At the far south end of the island, Jack Gunter's History of the World Art Gallery provides a fun and funny reason to go all the way around the island — Gunter's sense of humor makes the trip worthwhile.

These two galleries are open weekends only or by appointment.

On the northeast side of the island, Seagrass Gallery (370 N. E. Camano Drive, C-102) shows a range of fine crafts and paintings. It is open regular hours at Camano Plaza.

On the way to the island, in downtown Stanwood, Gallery by the Bay (8700 271st St. N.W.) offers a new show most every month, featuring local and regional artists. Coming up in October is "Embracing Mother Earth" for the harvest season. The fun Paw-Casso pet show ends Sept. 4.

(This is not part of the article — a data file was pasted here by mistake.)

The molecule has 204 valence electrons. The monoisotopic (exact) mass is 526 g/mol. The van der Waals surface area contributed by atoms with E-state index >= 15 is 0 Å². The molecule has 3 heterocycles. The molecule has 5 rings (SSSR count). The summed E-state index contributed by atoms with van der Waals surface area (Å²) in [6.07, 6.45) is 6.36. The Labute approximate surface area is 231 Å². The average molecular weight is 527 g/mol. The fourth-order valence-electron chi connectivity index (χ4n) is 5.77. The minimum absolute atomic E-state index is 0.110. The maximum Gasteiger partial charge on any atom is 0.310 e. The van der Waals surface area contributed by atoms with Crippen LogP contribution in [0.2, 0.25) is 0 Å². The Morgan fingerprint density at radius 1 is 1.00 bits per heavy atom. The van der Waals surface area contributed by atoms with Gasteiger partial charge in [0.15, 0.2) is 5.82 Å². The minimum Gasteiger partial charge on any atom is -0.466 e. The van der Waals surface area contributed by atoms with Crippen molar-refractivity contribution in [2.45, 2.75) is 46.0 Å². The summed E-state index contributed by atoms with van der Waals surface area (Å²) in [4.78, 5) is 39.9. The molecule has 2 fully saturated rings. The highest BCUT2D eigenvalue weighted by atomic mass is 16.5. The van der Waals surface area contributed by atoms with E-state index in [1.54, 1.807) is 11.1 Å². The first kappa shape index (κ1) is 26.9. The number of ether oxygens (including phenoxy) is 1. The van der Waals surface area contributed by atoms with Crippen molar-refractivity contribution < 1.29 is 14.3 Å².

Other sites, events

Perhaps best known for its Mother's Day studio tour, Camano Island is home to many artists who are members of the Camano Arts Association, which exists primarily to present the art tour.

Stanwood Camano Art Guild offers Art by the Bay in July each year, and the American Association of University Women presents the AAUW Invitational Art Show in October annually to raise money for scholarships.

Don't miss the Freedom Park sculpture garden and the community-built Rotary Playground, next to the very artistic Visitor Information Center at the north end of the island.